Abstract 15260: Function of G Protein-Coupled Receptor 146 in Regulation of Blood Lipid Levels
Background and Hypothesis: Cardiovascular diseases (CVDs) remain the leading cause of death globally. Abundant data indicate that cholesterol-carrying low-density lipoproteins (LDLs) are essential causative agent for CVDs. Human genetics have recently established triglyceride (TG)-rich lipoproteins, such as very-low density lipoproteins (VLDLs), as likely to be pro-atherogenic and causal in the development of CVDs. Thus, novel strategies to lower circulating LDL/TG levels and reduce CVDs risks are needed. GPR146, encoding an orphan G-protein-coupled receptor, was discovered in a genome-wide association study (GWAS) for blood lipid levels that variants near this gene are associated with levels of total cholesterol. Considering the broad consensus that GPCRs are among the most heavily investigated drug targets in the pharmaceutical industry, it is tempting to speculate that modulators of GPR146 may be developed to lower blood cholesterol levels and reduce the risk of CVDs.
Methods and Results: To elucidate the molecular function of Gpr146 in regulation of blood lipid levels, we generated whole-body knockout (KO) and floxed mouse models by using CRISPR/Cas9 system. Functional assays showed that there are 20-25% reduction of TC, 20-40% reduction of TG and 15-30% reduction of free-fatty acid in KO mice compared to wild-type (WT) littermates. FPLC analysis revealed that lack of Gpr146 led to ~45% reduction of circulating LDL in female and ~36% reduction in male mice. Furthermore, VLDL production rate was significantly reduced in Gpr146-deficient mice, suggesting a potential role of Gpr146 in regulation of hepatic VLDL secretion. Consistently, knockout of GPR146 in human embryonic stem cell-derived hepatocyte-like cells and hepatoma Huh7 cells also resulted in substantially decreased VLDL secretion.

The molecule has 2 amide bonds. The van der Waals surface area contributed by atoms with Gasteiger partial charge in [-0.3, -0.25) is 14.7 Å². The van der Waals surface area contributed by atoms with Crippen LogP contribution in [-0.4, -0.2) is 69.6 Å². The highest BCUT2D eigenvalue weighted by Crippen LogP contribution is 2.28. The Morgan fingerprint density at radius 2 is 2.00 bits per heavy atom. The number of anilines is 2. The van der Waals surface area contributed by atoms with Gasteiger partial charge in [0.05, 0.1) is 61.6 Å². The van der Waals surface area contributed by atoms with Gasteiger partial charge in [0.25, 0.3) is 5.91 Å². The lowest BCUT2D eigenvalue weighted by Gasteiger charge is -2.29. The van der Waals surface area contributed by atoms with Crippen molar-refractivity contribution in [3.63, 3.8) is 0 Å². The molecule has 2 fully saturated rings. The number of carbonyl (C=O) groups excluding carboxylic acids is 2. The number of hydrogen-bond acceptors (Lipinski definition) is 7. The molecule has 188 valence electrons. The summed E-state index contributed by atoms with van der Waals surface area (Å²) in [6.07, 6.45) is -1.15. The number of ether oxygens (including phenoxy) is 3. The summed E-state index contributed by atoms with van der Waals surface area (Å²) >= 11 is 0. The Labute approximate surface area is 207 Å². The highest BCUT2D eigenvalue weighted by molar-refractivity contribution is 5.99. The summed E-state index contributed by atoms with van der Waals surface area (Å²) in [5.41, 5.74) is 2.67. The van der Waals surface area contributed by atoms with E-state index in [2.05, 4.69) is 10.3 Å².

Conclusion: Our data demonstrated that Gpr146 plays an important role in regulating blood lipid levels, and lack of Gpr146 in mice resulted in substantially reduced circulating LDL and TG levels. Thus targeting GPR146 might be a novel therapeutic strategy to lower blood LDL/TG levels and reduce the risk of CVDs.
Author Disclosures: H. Yu: None. L.M. Ferreira: None. F. Xia: None. T. Chen: None. S. Kathiresan: None. C.A. Cowan: None.
- © 2016 by American Heart Association, Inc.